This is long but worth reading. Don’t let the scroll bar scare you.
Race for Taylor is about more than writing your finish time on running number bib or going home with a pirate bobblehead. Everyone should do the race next year. In fact, you should do it every year- I plan to, as long as I can. If you’re not a runner, you can walk it. Do that.
Each year, the Race for Taylor is held in memory of Taylor Elmore, a high school senior with a bright future whose life was tragically cut short in a 2009 car accident on his way to visit Charleston. I never actually met Taylor, but I know he was an amazing young man. Reading and hearing about his short life has surely inspired me as a runner and person.
This is one of my favorite races in Florence. It’s one of the last races before it gets hot, hot, hot- meaning too hot to really race- in the dirty south. The race gets bigger and better every year, and the proceeds support scholarships and the local Florence Track Club.
I ran the Race for Taylor 5K the first year it took place, 2010 (I also ran last year).
I don’t recall how I found out about the race in 2010, but there was no personal connection. I just started running, and it seemed like a great cause, so I signed up. I knew no one else there (didn’t know many runners at all), and didn’t really meet anyone either.
My finish time wasn’t terrible, but I took frequent walk breaks and felt physically bad after the first mile. I felt especially sorry for myself when a very speed 7-year-old girl passed me.
With legs heavy as lead (classic anemia symptom) and pouring sweat, I grabbed a cup of water and tossed it over my head. The water got into my ipod headphones, so my music-free, depleted, trudge to the finish was pretty tough.
I left before the awards ceremony and slept for the rest of the day. Not realizing how ill I was, I thought everyone slept and felt wiped out after running three miles in the heat. Less than a week later, I was diagnosed with severe anemia- I had a 7.3 hemoglobin level and NO iron stores. Running was off limits for quite some time.
Whether in life or in a race, sometimes God puts people in front of us for a reason.
Two years ago, I never thought I’d coach track, much less coach the speedy little kiddo who passed me that day and coach with Taylor’s mom, Belinda (both of them make the 1500 such a joy to coach!).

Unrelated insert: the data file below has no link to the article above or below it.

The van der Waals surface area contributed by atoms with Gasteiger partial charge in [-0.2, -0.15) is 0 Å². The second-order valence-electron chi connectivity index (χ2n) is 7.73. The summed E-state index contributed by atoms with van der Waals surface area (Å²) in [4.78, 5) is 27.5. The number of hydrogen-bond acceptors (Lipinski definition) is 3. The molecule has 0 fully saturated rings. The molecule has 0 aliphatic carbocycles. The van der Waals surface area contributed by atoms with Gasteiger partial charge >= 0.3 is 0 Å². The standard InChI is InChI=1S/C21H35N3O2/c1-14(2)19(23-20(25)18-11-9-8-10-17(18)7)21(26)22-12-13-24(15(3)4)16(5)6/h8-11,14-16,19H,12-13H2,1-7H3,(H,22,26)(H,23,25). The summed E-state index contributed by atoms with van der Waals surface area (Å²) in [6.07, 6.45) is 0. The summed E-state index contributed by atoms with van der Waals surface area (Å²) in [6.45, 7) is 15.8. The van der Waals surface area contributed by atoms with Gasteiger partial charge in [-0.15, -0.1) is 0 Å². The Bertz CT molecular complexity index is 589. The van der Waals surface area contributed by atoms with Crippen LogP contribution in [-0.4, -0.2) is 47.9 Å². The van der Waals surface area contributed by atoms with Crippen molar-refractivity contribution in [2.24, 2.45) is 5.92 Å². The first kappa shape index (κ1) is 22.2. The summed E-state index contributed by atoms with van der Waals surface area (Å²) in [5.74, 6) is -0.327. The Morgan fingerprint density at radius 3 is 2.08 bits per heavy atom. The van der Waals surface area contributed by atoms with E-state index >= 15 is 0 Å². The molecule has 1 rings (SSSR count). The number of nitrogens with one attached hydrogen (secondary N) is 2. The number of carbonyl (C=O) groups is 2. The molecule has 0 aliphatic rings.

I didn’t know if I’d still be running two years later- I didn’t want to run another race for awhile. I certainly didn’t know I’d be running races that Taylor’s dad, Greg, times with Carolina Running Company.
Small town. Small world.
The starting horn went off at 8:15 Saturday morning.
I wasn’t nervous- Clay was at the finish, with a child-sized pirate hat and sword- courtesy of a last-minute trip to the Target birthday party department. Someone waiting for you at the finish gives you that extra push you need, even when there’s a headwind.
The 5K and 10K started together. I loved running around other people but not in a pack. Just after the first mile mark, I turned off on a side road with the other 10Kers and saw him- a man in a yellow technical running shirt, just ahead of me.
Unwilling to pass early in the race, I watched him. He didn’t run like me or my runner friends- he ran with a limp. When there was grass along the road, he ran in the grass- I guess that’s easier on his leg.
I don’t know why he ran slightly limping, or why he was running a 10K- just that he was, even when he had every excuse not to. Running comfortably behind him, I couldn’t imagine the pain he was in- not just physical hurt, either. Looking at a person, you don’t always know the pain, physical or emotional, someone may be enduring- but this was right in front of my eyes.
I ran just behind the man in the yellow shirt for four miles, including hills I wasn’t prepared for. As a coach and student of both running and people (the last one comes from being a writer), I could tell he was slowing a bit. Physically and strategically, this was my “go-time”, but I pulled beside him.
“God placed you in front of me in this race for a reason. Go- onto the finish. I can’t pass you- don’t let me pass you.” I said, in my “Coach Amy” voice. Speaking in complete sentences when racing means you aren’t going 100%. Sometimes that’s okay.
He took off, a burst of yellow down the road. That was what he needed and what I needed. At the finish, he thanked me for the encouragement and we hugged.
I never got his name, but the image of the man in the yellow shirt will stay in my mind beyond those 6.2 miles.
After the race, I had an amazing time hanging out with Clay, my friends, and some of the kids I coach and their parents. We took lots of pictures and ate Rita’s Italian Ice, Krispy Kreme, and loads of candy. Some people had Chic-Fil-A, but this vegetarian did not partake.
My friends Susan and Colea and I won awards. I finished in 52:19 (2nd place, 20-29 females). Most of the Florence Track Club kiddos were in Mt. Pleasant at a meet, but a few who did this race won awards, including a first-time 10Ker, Katie. The little children did a Run with the Pirates (basically a 100 yard dash), and everyone cheered from the sidelines. The kids loved it and all received a pirate necklace.
This race was super fun, memorable, and inspirational, so needless to say, my eyes weren’t completely dry. This would be the race to cry at, but if I wanted a tear-free sport, I’d play softball.
I love the Florence running community, Florence Track Club, and all my amazing friends. No matter where life takes me, they will all have a special place in my heart and on this endurance course of life together.